We do not require that people approve of our relationship. We do not require that people like our relationship. However, we do require that people come to terms with our relationship and treat it as an important part of our lives. Your request that I leave my boyfriend at home when I come to visit you makes it clear that you would rather ignore an important part of my life, and I will not accept that. As such, I also wish to inform you that at this time, I find it appropriate to end our friendship.

I’m sure that this decision will shock you, and suspect that you will even think it’s an overreaction to your request. However, I would ask that you consider what you are asking of me and try to put yourself in my shoes. There are many people who disapprove of various relationships for various reasons. Some disapprove of divorcees who remarry. Some disapprove of relationships between people who feel they “married too young” or “got together for the wrong reasons.” The list of reasons that people disapprove of others’ relationships is virtually endless. Now, suppose that someone disapproved of your own marriage for one reason or another. How would you react if that person informed you that you were not welcome in their home as a couple?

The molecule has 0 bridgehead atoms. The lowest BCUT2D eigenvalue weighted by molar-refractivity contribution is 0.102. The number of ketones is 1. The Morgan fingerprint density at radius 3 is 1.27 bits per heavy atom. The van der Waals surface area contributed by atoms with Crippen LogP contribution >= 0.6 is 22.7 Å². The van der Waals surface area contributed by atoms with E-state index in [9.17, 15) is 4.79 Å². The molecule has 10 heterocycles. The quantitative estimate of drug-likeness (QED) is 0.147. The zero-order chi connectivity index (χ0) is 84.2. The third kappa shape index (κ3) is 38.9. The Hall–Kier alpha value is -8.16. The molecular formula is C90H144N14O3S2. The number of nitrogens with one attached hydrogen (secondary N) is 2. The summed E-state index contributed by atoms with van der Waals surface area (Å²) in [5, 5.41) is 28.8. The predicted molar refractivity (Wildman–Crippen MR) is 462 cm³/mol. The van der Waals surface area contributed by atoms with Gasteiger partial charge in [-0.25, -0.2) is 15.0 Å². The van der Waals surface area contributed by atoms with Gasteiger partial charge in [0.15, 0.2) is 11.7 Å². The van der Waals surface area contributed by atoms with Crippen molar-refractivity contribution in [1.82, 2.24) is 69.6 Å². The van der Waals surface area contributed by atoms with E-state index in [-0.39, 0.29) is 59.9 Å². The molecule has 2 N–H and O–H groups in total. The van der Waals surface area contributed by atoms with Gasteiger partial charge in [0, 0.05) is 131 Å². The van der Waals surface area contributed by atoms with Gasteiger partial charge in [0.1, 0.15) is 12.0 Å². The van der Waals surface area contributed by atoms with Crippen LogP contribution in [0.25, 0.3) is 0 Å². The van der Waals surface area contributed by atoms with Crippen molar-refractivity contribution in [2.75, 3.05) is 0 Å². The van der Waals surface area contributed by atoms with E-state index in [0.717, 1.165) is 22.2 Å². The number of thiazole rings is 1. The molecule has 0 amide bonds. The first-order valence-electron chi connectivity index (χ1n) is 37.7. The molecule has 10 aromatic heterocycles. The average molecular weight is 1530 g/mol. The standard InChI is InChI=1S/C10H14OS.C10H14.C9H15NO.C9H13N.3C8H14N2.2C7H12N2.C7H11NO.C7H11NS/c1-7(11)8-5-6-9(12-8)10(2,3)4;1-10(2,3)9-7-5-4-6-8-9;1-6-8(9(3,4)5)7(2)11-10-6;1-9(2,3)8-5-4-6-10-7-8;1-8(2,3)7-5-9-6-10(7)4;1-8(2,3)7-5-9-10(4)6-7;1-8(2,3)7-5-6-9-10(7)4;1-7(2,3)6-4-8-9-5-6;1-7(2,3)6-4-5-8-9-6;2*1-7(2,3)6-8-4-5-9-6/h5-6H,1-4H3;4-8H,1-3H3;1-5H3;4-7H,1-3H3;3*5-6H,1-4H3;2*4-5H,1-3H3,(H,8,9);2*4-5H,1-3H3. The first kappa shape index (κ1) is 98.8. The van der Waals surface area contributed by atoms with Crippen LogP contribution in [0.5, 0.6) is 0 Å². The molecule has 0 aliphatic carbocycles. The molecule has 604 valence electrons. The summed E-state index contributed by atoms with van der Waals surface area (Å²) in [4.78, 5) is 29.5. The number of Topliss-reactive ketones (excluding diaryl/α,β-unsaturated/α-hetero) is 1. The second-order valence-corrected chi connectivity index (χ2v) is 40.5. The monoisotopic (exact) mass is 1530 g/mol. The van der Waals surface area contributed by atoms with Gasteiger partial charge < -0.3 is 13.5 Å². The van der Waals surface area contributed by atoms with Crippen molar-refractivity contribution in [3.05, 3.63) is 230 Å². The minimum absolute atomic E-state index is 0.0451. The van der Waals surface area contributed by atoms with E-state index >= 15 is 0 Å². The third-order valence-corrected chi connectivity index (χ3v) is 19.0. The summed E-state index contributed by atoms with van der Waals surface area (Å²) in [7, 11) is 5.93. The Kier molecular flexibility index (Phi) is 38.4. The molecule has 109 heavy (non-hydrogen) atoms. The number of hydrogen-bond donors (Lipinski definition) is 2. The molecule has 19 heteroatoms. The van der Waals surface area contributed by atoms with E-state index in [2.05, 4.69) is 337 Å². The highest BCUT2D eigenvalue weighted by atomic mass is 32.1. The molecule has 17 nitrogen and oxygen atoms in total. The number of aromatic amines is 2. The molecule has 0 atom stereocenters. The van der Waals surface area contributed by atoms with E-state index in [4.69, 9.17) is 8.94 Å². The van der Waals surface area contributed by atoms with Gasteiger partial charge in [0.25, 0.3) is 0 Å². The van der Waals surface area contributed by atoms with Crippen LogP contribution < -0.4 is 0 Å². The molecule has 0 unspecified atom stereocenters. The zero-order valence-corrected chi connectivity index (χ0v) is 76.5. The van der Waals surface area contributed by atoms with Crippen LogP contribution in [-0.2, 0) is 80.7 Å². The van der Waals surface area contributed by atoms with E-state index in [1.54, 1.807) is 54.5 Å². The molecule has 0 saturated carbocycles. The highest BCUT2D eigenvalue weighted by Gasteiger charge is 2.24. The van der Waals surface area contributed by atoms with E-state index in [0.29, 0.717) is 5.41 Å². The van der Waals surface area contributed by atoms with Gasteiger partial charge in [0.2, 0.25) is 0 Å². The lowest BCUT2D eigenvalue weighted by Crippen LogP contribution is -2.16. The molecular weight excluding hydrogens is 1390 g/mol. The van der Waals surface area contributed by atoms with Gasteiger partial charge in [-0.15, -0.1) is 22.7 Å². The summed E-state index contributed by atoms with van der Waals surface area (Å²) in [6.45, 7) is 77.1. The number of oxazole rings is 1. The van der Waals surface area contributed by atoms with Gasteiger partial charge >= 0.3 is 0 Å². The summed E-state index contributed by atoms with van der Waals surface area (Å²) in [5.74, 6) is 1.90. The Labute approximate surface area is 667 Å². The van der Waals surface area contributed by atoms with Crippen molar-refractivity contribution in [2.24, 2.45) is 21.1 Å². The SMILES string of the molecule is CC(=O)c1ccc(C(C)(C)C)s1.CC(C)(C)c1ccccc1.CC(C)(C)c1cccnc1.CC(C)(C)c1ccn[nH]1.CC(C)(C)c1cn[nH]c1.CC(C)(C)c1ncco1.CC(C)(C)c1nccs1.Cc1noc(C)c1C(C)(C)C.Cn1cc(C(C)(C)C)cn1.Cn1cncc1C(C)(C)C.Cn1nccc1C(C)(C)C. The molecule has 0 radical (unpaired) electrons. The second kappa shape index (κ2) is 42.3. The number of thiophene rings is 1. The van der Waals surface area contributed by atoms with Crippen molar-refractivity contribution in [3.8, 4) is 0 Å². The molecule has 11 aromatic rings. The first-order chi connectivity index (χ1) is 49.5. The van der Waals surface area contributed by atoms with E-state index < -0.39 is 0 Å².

You have chosen to put me in that very position. I will not abide by that. As such, I feel it is best to wish you the best in life and part ways.

Regards,
Jarred.

8 thoughts on “A blast from the past: Jarred suggests taking a stand”

  1. What a great letter. It makes perfect sense to me. I know not all my fellow Christians will agree with me, but I do accept homosexual relationships. I could lie and say I don’t just to avoid arguments with those who disagree (like I used to) but I’ve kinda got over caring what people think, honesty feels way better.

    BTW, One couple I know was together for 55 years, until one of them died. Few hetero marriages last that long. How can that be wrong?

    Anyhow, I agree with you.

  2. Actually, your comment went through just fine, Barbara. My comments script keeps timing out on people, but the comments always get posted. It’s a “known issue.” Unfortunately, everything I’ve tried so far has failed to fix it. I think I need to change hosting providers, but I’m locked in to my current one for another year.